Macadamia nut oil

Macadamia nut oil is made from pressed macadamia nuts. Unlike other nut and seed oils, macadamia nut oil has a significantly longer shelf-life and does not go rancid as quickly, according to Kitchen Instincts. It is a liquid at room temperature, unlike ghee or coconut oil. It has one of the higher smoke points of the oils on this list at 410 F, so it is a decent substitute in high-heat dishes like stir fries and pan-searing.

Macadamia is an all-purpose oil that can be used in place of canola oil or generic vegetable oil. Use macadamia oil in place of vegetable oil in a French toast recipe; mixing the oil with the butter to fry French toast can limit the burnt notes if the French toast cooks too long in the pan. Not to mention, chopped macadamia nuts are a fatty and crunchy addition atop any French toast recipe!

Vegetable oil

Vegetable oil is a combination of plant-based oils made from plants and seeds. It typically contains a mix of neutral-flavored oils like sunflower oil, coconut oil, soybean oil, and avocado oil. The resulting oil is relatively flavorless and has a smoke point of around 450 F, per Southern Living.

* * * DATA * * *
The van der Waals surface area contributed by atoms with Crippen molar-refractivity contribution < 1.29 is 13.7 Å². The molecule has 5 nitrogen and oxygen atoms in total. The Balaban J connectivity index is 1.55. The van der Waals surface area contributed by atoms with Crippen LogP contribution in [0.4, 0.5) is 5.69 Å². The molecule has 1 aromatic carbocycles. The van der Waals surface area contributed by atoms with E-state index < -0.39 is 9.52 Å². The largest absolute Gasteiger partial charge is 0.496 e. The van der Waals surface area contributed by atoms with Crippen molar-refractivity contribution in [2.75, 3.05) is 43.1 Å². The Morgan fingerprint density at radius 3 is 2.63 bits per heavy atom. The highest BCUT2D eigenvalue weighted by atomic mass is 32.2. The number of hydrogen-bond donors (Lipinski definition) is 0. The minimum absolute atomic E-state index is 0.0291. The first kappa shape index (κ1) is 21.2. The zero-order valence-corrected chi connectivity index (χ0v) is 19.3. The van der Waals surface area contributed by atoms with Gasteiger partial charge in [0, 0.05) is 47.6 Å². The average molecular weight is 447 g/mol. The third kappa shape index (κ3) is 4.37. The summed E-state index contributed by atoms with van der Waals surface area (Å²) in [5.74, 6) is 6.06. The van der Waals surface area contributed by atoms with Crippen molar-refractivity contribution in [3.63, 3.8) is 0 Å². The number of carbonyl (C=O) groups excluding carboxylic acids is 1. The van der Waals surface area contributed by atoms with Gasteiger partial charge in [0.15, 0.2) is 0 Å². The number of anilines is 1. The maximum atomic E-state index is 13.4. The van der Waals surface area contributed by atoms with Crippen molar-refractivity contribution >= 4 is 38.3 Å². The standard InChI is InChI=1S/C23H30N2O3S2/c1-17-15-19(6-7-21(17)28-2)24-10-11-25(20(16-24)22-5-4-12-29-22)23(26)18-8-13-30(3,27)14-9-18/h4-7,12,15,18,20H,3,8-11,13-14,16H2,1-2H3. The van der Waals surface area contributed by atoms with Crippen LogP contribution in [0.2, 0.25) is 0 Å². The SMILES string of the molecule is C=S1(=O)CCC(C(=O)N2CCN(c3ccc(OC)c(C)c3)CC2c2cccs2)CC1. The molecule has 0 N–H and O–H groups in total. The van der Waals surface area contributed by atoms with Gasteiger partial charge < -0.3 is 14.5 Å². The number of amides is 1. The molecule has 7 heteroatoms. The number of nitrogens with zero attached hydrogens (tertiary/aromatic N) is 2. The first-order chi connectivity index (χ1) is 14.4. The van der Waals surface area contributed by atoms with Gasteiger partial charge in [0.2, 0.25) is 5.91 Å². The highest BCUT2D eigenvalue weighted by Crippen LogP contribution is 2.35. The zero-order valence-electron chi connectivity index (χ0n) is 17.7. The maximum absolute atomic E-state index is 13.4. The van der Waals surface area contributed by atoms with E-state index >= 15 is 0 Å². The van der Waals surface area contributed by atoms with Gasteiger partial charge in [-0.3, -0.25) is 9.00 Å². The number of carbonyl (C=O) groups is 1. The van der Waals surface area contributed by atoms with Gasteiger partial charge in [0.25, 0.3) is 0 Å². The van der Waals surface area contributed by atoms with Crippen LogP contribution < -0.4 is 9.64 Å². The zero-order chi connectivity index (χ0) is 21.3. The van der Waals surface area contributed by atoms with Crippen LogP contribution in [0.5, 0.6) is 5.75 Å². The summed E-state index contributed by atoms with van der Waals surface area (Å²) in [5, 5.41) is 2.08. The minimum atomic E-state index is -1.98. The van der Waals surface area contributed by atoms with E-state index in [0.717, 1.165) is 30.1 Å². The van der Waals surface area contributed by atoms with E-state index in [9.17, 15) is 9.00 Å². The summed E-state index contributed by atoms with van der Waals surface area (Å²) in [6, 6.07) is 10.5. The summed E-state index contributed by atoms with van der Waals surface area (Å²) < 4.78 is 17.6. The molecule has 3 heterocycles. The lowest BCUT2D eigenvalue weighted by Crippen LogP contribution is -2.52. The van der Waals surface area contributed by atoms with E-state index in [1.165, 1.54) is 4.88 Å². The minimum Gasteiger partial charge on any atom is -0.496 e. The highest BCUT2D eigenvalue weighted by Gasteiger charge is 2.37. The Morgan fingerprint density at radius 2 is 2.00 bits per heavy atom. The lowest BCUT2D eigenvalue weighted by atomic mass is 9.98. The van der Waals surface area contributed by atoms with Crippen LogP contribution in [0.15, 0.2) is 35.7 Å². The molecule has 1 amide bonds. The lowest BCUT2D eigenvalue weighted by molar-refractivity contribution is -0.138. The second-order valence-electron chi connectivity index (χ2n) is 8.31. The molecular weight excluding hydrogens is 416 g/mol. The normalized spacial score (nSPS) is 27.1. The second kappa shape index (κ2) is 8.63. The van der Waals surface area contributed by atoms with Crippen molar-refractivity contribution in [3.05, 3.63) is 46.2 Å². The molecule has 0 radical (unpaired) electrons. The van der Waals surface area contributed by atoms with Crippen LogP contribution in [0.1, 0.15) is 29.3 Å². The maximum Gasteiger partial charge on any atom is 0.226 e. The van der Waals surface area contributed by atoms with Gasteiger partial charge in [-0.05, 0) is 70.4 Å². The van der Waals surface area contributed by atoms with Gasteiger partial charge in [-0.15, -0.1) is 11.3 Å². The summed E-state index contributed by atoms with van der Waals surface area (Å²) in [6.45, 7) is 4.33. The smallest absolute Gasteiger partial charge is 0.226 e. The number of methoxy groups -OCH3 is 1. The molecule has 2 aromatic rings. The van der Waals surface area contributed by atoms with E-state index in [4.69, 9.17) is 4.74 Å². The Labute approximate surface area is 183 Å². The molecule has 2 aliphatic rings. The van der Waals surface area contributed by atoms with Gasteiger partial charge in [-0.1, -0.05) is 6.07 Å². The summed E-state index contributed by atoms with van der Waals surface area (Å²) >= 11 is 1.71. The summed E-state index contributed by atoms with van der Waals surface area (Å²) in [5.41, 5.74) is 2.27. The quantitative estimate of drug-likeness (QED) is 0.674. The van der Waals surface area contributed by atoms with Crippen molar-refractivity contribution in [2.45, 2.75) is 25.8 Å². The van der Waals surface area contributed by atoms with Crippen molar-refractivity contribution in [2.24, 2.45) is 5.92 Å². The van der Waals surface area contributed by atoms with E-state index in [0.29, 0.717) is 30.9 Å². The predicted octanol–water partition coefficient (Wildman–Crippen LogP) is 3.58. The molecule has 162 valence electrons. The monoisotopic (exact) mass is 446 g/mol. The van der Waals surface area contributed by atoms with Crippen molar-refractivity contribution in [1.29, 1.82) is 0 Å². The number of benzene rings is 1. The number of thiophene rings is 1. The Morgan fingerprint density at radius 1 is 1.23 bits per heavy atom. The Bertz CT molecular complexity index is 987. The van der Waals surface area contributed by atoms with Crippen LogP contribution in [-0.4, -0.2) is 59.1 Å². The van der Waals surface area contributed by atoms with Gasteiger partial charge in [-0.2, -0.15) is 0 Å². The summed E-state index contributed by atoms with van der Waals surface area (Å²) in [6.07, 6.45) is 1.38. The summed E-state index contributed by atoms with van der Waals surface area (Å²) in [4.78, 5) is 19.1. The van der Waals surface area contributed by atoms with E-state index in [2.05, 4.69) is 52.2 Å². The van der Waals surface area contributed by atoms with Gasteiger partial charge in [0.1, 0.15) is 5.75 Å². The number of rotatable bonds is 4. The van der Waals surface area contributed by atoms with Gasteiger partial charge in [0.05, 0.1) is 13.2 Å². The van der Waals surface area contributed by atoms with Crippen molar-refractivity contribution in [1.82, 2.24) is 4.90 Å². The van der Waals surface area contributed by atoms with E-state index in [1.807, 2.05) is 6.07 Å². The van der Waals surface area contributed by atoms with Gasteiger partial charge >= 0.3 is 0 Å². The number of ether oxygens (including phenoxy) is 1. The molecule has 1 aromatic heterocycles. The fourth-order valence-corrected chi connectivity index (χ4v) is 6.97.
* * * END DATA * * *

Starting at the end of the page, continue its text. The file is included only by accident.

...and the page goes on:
According to Cooks Illustrated, vegetable oil's neutral flavor makes it an ideal swap for avocado oil in baking and cooking. Vegetable oil is one of the cheapest plant-based oils on the market. This means that vegetable oil is especially valuable for recipes that require a lot of oil, like doughnuts. Mix vegetable oil and sesame oil in fried rice to minimize overpowering the taste of the sesame oil in the recipe while still having enough oil to fry the vegetables, protein, and rice.

Substitute vegetable oil for crispy french fries in your air fryer. You can choose to season your fries with dried herbs or smoked salt after they are crisped up and ready to eat.

Ghee (clarified butter)

Ghee is a clarified butter product that has become more widely used in recent years. It is produced by simmering butter down and removing its water and milk proteins. The result is a subtle nutty flavor with a buttery consistency. Ghee can be purchased in most conventional grocery stores, or it can be made at home by straining cooked butter through a cheesecloth to remove the milk proteins, then reheating it to turn the milk solids brown. The clarified butter can be stored in the refrigerator for a few months.

Ghee has a higher smoke point than traditional butter, so it can be used in more high-heat recipes than butter. The New Ayurvedic Kitchen recommends using ghee to fry spices to make them more aromatic, or to cook eggs with them for a more flavorful taste than other oils.